The tuteur was really pretty simple to make. It involved cutting boards on the table saw then using a mitre saw to cut the angles. Pieces were assembled using weatherproof wood glue and screws. We built the tuteur in two sessions. We stained it in two sessions as well, letting the stain dry overnight inbetween coats.
Of course, I say this was pretty simple to make only because I have a husband who has built a thing or two in his day and knows what he is doing. I’m sure if I tried to build this on my own it would have come out all lopsided and wonky. A BIG thanks to my husband for our great summer project! As always, Happy Gardening!
Of course I had heard of people eating zucchini flowers. I had just never tried them myself. Since we have an abundance of zucchini in the garden right now, I thought we could spare a few of the flowers. So I searched for a recipe and went out to the garden to collect the flowers.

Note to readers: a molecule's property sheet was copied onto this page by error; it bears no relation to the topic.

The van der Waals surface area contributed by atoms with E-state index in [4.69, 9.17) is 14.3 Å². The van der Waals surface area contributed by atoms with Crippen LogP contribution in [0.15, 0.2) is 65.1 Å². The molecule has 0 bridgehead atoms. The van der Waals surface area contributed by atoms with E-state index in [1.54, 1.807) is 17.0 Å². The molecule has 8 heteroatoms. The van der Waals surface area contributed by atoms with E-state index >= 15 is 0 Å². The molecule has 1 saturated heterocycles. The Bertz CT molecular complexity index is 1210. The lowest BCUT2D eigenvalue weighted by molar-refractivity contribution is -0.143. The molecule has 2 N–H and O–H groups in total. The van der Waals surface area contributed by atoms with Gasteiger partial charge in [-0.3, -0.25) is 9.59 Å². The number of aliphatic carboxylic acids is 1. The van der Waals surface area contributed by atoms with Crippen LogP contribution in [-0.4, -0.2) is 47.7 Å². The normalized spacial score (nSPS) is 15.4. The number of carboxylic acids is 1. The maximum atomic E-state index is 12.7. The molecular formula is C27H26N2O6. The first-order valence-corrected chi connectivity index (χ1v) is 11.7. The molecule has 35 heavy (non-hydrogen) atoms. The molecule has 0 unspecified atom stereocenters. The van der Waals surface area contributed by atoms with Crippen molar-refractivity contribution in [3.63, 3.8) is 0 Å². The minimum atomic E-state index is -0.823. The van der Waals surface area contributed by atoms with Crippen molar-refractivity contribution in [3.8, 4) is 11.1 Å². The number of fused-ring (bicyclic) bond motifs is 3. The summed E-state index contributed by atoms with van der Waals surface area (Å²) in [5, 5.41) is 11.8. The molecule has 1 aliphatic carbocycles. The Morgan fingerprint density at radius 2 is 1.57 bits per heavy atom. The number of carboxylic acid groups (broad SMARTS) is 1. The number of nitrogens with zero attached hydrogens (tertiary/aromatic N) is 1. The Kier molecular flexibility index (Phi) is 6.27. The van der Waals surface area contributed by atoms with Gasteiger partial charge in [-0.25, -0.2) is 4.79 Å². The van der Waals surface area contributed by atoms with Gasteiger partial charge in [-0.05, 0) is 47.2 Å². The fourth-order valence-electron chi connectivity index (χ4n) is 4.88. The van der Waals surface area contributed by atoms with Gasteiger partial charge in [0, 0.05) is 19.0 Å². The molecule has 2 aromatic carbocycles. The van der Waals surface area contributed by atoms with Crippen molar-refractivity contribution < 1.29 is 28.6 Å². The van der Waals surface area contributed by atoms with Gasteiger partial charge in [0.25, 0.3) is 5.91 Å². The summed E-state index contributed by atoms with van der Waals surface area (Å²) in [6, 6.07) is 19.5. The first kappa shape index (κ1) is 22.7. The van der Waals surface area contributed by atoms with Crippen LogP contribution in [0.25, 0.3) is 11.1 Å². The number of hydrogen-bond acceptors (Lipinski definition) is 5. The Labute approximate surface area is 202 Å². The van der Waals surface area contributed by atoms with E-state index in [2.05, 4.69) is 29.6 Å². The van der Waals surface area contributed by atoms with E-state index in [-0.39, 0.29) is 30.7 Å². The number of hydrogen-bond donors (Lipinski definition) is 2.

I collected four large zucchini flowers, placed them in my bowl and headed back inside. I decided not to wash them right away in hopes they would stay fresher until I was ready to use them. It would not be long anyway. So I set about making the rest of the dinner. We were having chicken with sundried tomatoes and olives baked in foil packets (to lock in the moisture), orzo, blanched and sauted fresh green beans with garlic (from green beans picked earlier in the day), and of course the zucchini flowers which would be lightly breaded and fried.
It was finally time for me to prepare the zucchini flowers. I washed and removed the stamen from one and set it on a towel, then another. As I was washing the third flower, I heard a buzzing sound. What! Oh no! A bee was inside the flower. I hurried the bowl outside to get rid of the bee before it escaped inside our house. When outside I pried the flower open a bit with a knife hoping the bee would exit without attacking me. Success! As I started to head back inside I again heard buzzing. What! Oh yes, another bee was inside the flower! I again coaxed this bee out of the flower. Was this it? No more buzzing. It was safe to go back inside and finish making dinner.